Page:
Emirates Air Line

Preparing your business

Reducing the disruption caused to your business in the event of an emergency is a key consideration for us. Whether your organisation is a brand-new startup or a major international company, there are some simple steps that your organisation can take to:

  • help minimise the impact of any emergencies on your business
  • assist emergency responders
  • help communities get back to usual as soon as possible

  • Magnifying glass
    small businesses
    don't have a business continuity plan in place
  • People
    business leaders
    cited cost as a barrier to implementing business continuity
  • £ sign
    average cost
    of organisations affected by heavy snow in 2012
  • Light bulb
    agreed having a business continuity plan helped reduce disruption

Get connected

Together with the Metropolitan Police and Transport for London and representatives from businesses, we've developed the Cross Sector Safety and Security Communications mechanism (CSSC).

The CSSC charity works with partners to provide verified information to businesses across London who have registered. CSSC brings trusted information direct to your inbox about security alerts, large-scale public events and severe weather; helping you to take steps in your business to reduce impacts. See the website for more details

Make a plan

London is home to lots of different types of business. From large multi-nationals to people working from their own home. Small and medium businesses form a vital part of the UK and London economy.

More than 12 million people in the UK are employed by small and medium businesses, and they account for 99 percent of London's employers. Yet many may not have thought about how they would continue to stay in business in the event of an emergency.

We know that not all businesses are able to commit the same level of resource to developing business continuity arrangements. Big organisations may have an identified Business Continuity Manager, but smaller businesses can often find business continuity harder to implement.

To provide support to this important sector, we worked with London local authorities and business sector representatives to develop the following resources, available for you to use for free. 

Businesses can also help support their local communities to be resilient. We're working with London First to introduce Business District Resilience Officers to help coordinate locally-based planning and support. Find out more in this Aide Memoire or full details in the Community Resilience for Business Districts report.

Where can I find out more?

More information can be found throughout the London Prepared site. We've also recommended a range of resources to help businesses develop detailed continuity arrangements:

  • Business Continuity For Dummies - big organisations often have dedicate business continuity or disaster recovery teams, but what about the smaller businesses? This guide provides advice tailored to small and medium sized enterprises (SMEs)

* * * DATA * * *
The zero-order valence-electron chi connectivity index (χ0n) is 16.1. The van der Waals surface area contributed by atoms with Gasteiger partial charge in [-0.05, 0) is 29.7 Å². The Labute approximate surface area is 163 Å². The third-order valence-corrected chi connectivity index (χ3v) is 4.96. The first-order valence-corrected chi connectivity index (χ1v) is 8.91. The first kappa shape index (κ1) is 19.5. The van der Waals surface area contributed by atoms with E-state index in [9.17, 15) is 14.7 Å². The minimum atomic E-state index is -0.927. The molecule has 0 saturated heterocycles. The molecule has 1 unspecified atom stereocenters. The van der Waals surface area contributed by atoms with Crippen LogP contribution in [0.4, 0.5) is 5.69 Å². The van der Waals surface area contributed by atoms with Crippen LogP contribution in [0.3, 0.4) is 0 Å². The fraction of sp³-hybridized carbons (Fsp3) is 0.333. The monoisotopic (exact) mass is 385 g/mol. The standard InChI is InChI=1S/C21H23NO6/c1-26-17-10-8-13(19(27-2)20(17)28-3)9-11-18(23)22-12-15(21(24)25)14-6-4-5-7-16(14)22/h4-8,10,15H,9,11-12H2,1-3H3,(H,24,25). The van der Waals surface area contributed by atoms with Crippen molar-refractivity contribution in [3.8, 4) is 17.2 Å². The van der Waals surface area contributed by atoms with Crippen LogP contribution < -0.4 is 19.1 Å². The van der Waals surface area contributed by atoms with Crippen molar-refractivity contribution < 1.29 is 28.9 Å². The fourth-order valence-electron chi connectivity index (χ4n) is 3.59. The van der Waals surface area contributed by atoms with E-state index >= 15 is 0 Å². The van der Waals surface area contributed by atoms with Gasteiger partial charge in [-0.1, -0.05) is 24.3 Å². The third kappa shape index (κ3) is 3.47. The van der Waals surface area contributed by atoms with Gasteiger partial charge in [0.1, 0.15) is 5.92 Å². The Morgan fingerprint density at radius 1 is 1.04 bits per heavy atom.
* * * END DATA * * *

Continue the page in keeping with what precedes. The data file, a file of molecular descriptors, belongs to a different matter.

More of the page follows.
• ISO 22301 Business Continuity Management - this standard outlines the requirements of a management system to protect against, reduce the likelihood of, and ensure your business recovers from disruptive incidents
  • BS 65000 Organisational Resilience - guidance on organisational ability to anticipate, prepare for, respond and adapt to events – both sudden shocks and gradual change
  • BCI Good Practise Guidelines - provide independent body of knowledge of good Business Continuity practice worldwide
  • CPNI Advice and Guidance - information on developing physical, personnel and cyber security for businesses
  • ISO/IEC 27031: 2011 Information Technology Security Techniques - describes the concepts and principles of information and communication technology (ICT) readiness for business continuity
  • BS 11200 Crisis Management: Guidance and good practice - offers guidance to help management plan, establish, operate, maintain and improve their organizations crisis management capability
  • PD25111 Human Aspects of BCM - gives practical guidelines on the management of people during the continuity phase and supporting staff after recovery
  • PD25222 Guidance on Supply Chain Continuity - practical methods to help deliver products and services in the event of an incident affecting supply chains
  • ISO 22398:2013 Guidelines for Exercising BCM - recommends good practice for organisations to develop exercise and validation programmes

Business Continuity Awareness Week 2017

Timing is everything, and this year the business continuity campaign from the BCI focused on cyber security.

The WannaCry ransomware attack affected a reported 125,000 systems in 100 different countries, including the NHS, and provided a reminder that we can all do more to ensure we are safe from cyber threats.

For information issued through the week take a look at our Storify page.

Business Continuity Awareness Week 2016

Smaller businesses make up a large proportion of employers in London, and add significantly to the economy at local and national levels, yet they are often less able to commit to formal and complex business continuity processes.

We worked with BERG and Business In The Community to develop a series of simple steps that small employers can take to ensure they are more prepared.

The information shared during the week is captured in our Storify summary.

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